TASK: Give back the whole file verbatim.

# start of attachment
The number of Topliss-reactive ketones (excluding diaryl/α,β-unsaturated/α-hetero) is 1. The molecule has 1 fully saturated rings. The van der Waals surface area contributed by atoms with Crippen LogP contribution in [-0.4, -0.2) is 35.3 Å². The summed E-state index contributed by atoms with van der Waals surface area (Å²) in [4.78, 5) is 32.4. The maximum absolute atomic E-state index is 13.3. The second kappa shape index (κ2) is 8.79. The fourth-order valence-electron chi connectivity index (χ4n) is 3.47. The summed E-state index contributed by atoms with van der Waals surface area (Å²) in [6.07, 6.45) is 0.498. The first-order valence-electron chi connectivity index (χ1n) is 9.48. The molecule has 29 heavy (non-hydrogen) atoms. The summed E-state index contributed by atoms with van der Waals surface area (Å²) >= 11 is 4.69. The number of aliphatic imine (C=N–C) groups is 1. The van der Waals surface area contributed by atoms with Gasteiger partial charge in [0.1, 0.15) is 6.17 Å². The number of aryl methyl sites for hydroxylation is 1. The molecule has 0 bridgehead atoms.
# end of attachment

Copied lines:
The number of Topliss-reactive ketones (excluding diaryl/α,β-unsaturated/α-hetero) is 1. The molecule has 1 fully saturated rings. The van der Waals surface area contributed by atoms with Crippen LogP contribution in [-0.4, -0.2) is 35.3 Å². The summed E-state index contributed by atoms with van der Waals surface area (Å²) in [4.78, 5) is 32.4. The maximum absolute atomic E-state index is 13.3. The second kappa shape index (κ2) is 8.79. The fourth-order valence-electron chi connectivity index (χ4n) is 3.47. The summed E-state index contributed by atoms with van der Waals surface area (Å²) in [6.07, 6.45) is 0.498. The first-order valence-electron chi connectivity index (χ1n) is 9.48. The molecule has 29 heavy (non-hydrogen) atoms. The summed E-state index contributed by atoms with van der Waals surface area (Å²) >= 11 is 4.69. The number of aliphatic imine (C=N–C) groups is 1. The van der Waals surface area contributed by atoms with Gasteiger partial charge in [0.1, 0.15) is 6.17 Å². The number of aryl methyl sites for hydroxylation is 1. The molecule has 0 bridgehead atoms.